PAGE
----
Who is wise and understanding among you? By his good conduct let him show his works in the meekness of wisdom. (James 3:13 ESV)

Our conduct should show forth the love and meekness of the gospel – it should be evident in the way we live. James continues:

But if you have bitter jealousy and selfish ambition in your hearts, do not boast and be false to the truth. This is not the wisdom that comes down from above, but is earthly, unspiritual, demonic. For where jealousy and selfish ambition exist, there will be disorder and every vile practice. (James 3:14-16 ESV)

Note, where jealousy and selfish ambition exists, there will be disorder – not unity as there should be. This is not showing the evidence of a gospel lifestyle, which James then states by saying:

But the wisdom from above is first pure, then peaceable, gentle, open to reason, full of mercy and good fruits, impartial and sincere. And a harvest of righteousness is sown in peace by those who make peace. (James 3:16-18 ESV)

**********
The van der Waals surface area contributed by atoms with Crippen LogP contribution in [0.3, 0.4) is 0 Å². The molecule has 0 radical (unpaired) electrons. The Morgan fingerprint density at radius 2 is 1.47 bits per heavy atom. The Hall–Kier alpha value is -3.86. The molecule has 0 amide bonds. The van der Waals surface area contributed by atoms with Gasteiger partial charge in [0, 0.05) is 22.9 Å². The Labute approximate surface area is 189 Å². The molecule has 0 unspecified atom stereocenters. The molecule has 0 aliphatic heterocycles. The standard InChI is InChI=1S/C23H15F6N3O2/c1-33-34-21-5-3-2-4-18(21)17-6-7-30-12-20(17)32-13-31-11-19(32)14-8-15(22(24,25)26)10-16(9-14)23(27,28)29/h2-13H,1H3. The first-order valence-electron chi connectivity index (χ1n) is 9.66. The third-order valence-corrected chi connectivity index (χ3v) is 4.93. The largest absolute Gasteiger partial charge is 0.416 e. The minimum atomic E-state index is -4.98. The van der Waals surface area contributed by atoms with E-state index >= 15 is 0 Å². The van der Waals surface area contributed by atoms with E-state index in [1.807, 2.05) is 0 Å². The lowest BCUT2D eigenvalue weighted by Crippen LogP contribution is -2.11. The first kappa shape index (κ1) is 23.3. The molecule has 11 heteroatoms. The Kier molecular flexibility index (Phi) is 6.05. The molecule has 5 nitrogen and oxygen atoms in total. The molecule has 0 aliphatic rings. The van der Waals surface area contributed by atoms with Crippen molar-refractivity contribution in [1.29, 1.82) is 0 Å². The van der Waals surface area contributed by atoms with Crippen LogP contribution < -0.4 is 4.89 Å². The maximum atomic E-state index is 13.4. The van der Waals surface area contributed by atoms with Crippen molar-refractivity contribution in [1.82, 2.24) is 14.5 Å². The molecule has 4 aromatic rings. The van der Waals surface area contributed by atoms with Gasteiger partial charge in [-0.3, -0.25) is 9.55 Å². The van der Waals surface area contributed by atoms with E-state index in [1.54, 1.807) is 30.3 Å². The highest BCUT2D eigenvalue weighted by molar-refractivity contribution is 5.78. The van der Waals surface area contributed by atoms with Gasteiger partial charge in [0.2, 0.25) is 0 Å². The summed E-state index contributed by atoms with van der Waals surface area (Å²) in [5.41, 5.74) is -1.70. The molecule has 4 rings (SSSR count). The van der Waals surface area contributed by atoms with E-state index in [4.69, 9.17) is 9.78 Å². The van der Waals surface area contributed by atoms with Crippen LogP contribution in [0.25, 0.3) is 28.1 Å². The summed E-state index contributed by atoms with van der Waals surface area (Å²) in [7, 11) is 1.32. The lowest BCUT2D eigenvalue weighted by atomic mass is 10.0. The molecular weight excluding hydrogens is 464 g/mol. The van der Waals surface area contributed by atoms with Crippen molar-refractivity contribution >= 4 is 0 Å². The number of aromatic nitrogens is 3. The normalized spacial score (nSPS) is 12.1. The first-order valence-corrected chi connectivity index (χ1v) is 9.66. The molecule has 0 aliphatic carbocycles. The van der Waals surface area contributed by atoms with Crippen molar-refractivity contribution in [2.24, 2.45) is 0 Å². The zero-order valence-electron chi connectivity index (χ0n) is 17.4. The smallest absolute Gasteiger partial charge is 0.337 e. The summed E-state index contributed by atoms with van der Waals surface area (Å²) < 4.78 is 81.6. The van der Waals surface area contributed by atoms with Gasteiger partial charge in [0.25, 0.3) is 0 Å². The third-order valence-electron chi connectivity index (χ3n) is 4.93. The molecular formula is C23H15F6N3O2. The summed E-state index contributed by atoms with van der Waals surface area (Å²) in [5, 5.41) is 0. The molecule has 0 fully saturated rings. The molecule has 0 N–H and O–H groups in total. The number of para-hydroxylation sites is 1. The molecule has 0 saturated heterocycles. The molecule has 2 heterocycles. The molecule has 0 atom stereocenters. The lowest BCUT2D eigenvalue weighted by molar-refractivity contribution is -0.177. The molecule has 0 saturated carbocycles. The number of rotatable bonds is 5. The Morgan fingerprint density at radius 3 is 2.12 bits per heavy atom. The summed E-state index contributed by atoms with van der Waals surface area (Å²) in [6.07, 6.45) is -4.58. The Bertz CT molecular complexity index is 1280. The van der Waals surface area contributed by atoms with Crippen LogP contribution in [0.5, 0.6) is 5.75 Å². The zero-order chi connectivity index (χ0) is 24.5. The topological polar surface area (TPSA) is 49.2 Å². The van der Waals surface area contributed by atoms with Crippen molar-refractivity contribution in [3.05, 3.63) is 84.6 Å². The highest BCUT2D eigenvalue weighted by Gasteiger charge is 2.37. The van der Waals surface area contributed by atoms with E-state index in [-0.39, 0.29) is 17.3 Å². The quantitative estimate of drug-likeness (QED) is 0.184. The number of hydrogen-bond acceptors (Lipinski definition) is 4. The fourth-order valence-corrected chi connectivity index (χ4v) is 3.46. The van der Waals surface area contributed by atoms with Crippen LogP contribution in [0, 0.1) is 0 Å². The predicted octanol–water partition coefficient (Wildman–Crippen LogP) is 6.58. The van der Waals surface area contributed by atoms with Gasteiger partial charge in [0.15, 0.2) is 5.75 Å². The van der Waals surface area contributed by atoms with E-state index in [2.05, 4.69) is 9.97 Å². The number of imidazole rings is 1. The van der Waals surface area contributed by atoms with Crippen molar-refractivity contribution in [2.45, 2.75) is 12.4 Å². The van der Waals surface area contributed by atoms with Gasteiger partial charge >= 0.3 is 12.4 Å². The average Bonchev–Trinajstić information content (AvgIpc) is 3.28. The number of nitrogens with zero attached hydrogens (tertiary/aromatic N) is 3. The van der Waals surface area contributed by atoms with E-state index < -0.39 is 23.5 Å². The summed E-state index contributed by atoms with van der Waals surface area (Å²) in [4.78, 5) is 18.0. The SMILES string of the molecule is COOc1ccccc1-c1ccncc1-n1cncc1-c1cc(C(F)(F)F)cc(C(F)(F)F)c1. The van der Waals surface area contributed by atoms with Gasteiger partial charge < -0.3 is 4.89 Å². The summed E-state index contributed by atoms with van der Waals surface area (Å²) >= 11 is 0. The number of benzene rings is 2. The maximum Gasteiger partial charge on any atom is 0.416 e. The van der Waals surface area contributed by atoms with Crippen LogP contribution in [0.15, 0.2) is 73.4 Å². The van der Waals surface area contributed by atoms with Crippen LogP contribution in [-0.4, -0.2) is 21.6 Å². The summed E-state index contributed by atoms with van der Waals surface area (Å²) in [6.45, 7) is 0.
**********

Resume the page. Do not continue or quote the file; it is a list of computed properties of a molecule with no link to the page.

This is a manner of living that is revealing the gospel. This lifestyle is evidenced by the presence of peace, gentleness, reason, mercy and good fruits. If we are to manifest the evidence that God has brought about a true saving knowledge and wisdom within us, then we should know that God requires us to show that through living the gospel lifestyle in love, meekness and wisdom.

Honoring God

Aside from leaving the opponents without evil things to say, this lifestyle is also one that is honoring to God. Of course striving for this type of God-honoring lifestyle has brought forth many attempts to produce satisfactory results in this area.

One example was just a few years back, there was the WWJD movement. “What would Jesus Do?” was plastered on everything – but especially things like rings and bracelets. It was a means to give people a visible sign to help them always remember to questions their motives when making decisions.

Another one, which I am not sure when it got started but recall hearing it often when I was growing up, which is a slightly different take on the WWJD idea, is where you ask yourself if you would still do such and such activity if Christ were sitting beside you.